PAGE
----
Cambodia sets out to beef up real estate valuation services

Content image - Phnom Penh Post
Real estate appraisals not only facilitate transactions and ensure transparency, but also contribute to the banking sector by encouraging efficient and quality credit, CVEA president Chrek Soknim said. Hong Menea

The Cambodian Valuers and Estate Agents Association (CVEA), a member of the ASEAN Valuers Association (AVA), is open to exploring new ideas and partnerships in its push to streamline real estate appraisal procedures and techniques in Cambodia, according to its president Chrek Soknim.

Accurate and precise real estate appraisals will provide a lot of benefits that instil investor confidence and propel national economic growth, Soknim told a virtual press conference on November 3 ahead of this year’s AVA Congress.

Cambodia will be the rotating chair of AVA and host the association’s 23rd congress on November 24-25, held virtually under the theme “Valuation in the Midst of Pandemic [Covid-19]”.

The congress aims to strengthen member-to-member cooperation, as well as discussing the real estate market and ASEAN technical valuation standards during the ongoing global Covid-19 epidemic.

Deputy Prime Minister Aun Pornmoniroth is slated to preside over the event, which is expected to have between 5,000 and 6,000 participants, about 500 of which have registered.

Soknim said that real estate appraisals not only facilitate transactions and ensure transparency, but also contribute to the banking sector by encouraging efficient and quality credit.

Property sales and rentals trend up as economies expand, he noted, saying that Cambodia needs an independent and professional appraisal institution with a degree of international recognition.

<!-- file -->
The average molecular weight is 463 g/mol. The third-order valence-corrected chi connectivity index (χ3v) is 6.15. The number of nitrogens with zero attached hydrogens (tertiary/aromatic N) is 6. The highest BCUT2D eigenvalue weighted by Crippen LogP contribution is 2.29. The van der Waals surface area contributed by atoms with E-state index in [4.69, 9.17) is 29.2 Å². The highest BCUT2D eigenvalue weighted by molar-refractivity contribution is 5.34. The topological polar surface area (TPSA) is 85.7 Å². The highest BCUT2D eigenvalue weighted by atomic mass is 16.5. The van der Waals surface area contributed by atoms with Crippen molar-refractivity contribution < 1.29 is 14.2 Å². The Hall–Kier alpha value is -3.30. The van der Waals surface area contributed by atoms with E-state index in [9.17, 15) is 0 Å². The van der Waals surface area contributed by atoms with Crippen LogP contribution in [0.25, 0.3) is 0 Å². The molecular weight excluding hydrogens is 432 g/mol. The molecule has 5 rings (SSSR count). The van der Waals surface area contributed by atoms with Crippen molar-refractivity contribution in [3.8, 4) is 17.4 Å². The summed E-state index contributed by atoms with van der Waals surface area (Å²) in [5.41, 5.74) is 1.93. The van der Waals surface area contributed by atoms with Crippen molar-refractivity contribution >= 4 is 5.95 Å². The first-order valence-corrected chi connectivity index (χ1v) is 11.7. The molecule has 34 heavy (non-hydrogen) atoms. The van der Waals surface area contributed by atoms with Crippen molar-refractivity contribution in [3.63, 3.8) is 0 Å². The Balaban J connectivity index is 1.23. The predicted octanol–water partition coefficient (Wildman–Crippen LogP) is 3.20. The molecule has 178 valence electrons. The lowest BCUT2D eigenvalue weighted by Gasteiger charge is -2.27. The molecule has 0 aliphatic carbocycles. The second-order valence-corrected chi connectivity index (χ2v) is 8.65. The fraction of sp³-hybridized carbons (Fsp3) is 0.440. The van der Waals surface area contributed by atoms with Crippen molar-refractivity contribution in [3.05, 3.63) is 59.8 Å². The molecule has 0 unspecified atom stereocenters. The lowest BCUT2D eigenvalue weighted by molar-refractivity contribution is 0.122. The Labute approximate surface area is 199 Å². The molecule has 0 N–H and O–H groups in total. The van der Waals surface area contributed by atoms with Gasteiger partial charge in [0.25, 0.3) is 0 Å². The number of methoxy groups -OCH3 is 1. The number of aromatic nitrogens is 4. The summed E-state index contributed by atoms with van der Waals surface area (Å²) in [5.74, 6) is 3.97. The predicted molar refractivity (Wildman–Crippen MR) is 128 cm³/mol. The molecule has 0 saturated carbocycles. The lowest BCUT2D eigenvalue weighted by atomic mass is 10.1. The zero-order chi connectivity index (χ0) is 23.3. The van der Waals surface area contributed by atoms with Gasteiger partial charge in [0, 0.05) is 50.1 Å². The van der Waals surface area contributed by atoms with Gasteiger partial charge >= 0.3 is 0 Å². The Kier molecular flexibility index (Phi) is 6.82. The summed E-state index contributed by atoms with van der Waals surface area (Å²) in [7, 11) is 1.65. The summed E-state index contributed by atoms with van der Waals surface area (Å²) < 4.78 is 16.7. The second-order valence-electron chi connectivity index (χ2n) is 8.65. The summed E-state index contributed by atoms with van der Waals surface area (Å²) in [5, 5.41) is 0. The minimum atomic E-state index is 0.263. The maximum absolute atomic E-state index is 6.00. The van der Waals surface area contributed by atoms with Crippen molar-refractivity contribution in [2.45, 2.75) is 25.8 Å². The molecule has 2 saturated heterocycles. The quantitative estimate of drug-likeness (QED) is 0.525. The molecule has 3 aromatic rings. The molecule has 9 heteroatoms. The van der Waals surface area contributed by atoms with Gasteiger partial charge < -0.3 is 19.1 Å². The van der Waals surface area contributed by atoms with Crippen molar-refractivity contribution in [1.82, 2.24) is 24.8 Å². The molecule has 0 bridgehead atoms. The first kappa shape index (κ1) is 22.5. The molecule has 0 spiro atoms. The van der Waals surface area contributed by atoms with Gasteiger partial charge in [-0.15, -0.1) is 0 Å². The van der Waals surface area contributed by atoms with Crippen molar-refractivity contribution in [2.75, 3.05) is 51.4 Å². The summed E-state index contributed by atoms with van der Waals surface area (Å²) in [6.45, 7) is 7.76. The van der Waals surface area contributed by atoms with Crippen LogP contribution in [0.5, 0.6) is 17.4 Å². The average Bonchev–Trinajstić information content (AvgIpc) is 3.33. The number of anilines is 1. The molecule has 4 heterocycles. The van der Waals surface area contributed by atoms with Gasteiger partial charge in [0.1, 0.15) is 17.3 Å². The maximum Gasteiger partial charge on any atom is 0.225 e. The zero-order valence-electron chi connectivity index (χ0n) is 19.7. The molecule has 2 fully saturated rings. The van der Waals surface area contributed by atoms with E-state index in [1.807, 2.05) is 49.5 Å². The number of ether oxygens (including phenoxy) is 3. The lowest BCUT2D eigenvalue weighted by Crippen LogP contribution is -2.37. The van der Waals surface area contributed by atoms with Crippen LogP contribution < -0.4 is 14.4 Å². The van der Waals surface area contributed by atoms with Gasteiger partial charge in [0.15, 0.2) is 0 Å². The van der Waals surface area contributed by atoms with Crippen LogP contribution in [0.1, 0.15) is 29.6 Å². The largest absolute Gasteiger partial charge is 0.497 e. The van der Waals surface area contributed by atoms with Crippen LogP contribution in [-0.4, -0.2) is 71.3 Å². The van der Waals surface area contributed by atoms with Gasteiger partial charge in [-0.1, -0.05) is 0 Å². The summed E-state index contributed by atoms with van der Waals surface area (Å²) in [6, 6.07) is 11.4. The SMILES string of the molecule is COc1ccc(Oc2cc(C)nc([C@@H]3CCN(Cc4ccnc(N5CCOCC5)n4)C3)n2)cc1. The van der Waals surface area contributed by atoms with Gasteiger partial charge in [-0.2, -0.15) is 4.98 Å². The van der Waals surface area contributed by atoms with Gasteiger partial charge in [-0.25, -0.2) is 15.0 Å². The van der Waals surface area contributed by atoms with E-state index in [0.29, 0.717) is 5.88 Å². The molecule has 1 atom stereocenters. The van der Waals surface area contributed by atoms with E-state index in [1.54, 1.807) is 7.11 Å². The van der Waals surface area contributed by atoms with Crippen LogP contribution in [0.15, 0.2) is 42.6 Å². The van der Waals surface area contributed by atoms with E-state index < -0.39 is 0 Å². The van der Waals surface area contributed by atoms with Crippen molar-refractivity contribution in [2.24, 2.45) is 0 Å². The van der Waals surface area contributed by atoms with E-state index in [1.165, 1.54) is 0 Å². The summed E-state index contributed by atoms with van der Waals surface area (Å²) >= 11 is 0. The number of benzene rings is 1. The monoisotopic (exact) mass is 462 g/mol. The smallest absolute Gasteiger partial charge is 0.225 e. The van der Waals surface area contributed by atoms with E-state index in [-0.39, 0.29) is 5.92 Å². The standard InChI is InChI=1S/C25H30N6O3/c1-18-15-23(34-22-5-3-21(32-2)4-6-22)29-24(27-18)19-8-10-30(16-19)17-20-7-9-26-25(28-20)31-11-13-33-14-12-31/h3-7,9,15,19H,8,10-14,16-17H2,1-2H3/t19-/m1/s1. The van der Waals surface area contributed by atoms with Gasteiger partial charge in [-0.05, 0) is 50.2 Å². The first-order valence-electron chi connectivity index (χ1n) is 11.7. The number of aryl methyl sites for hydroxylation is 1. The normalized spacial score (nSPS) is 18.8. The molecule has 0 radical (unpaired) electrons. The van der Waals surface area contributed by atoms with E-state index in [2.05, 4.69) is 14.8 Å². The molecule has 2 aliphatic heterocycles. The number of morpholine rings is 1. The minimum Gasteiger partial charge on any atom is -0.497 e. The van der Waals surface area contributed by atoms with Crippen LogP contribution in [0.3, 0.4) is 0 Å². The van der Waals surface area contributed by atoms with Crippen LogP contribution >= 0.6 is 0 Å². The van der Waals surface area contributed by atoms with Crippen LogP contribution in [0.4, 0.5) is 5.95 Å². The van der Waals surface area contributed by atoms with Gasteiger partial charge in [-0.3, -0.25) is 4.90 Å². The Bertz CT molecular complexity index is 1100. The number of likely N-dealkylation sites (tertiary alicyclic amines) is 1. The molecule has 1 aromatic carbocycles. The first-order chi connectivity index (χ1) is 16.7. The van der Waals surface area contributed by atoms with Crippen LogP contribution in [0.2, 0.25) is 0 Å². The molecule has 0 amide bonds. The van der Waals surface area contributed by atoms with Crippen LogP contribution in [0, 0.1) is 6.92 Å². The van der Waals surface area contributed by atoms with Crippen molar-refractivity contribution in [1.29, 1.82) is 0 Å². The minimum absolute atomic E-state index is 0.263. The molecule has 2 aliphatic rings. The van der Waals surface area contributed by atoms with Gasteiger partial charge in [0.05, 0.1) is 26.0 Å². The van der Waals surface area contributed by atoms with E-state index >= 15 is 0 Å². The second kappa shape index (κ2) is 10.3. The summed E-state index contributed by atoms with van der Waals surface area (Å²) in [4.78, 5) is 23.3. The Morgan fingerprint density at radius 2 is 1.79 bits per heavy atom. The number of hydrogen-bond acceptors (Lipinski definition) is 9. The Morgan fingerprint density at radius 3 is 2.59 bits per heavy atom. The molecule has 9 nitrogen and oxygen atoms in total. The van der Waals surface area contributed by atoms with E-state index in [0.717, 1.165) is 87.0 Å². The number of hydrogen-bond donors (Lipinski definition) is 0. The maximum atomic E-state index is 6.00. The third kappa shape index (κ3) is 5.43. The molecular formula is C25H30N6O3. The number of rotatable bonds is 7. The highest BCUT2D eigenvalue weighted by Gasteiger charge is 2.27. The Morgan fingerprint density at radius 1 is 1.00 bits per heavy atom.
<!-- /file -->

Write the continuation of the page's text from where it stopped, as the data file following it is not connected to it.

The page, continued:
He underlined that many valuation experts would attend the event, and that Cambodia hopes to reap many benefits for developing the skill.

“Through the upcoming AVA Congress, I hope that Cambodia will be able to learn from the experience and techniques of real estate valuation from experts in each country to ensure a high level of effectiveness, and to obtain support from government institutions, the private sector, investors and the banking sector,” Soknim said.

AVA was established in 1981 with five founding members, one each from Indonesia, Malaysia, the Philippines, Singapore and Thailand. AVA currently has eight members, which represent all ASEAN countries except for Myanmar and Laos.

Soknim emphasised that a diverse range of multinational investors are currently looking for investment opportunities in the Cambodian real estate market.

“The influx of investors and tourists will revitalise the real estate sector,” he said predicting that the market would only start to see solid signs of recovery after the Lunar New Year – which falls on February 1 next year.

AVA secretary-general Susan Widjojo said that although the real estate market situation in each country is different, the association aspires to bring the appraisal process in the eight represented countries to a common standard.

Providing services that follow a common standard is vital to maximising the satisfaction of all stakeholders, she said.

“We will discuss to find opportunities to raise common assessment standards.”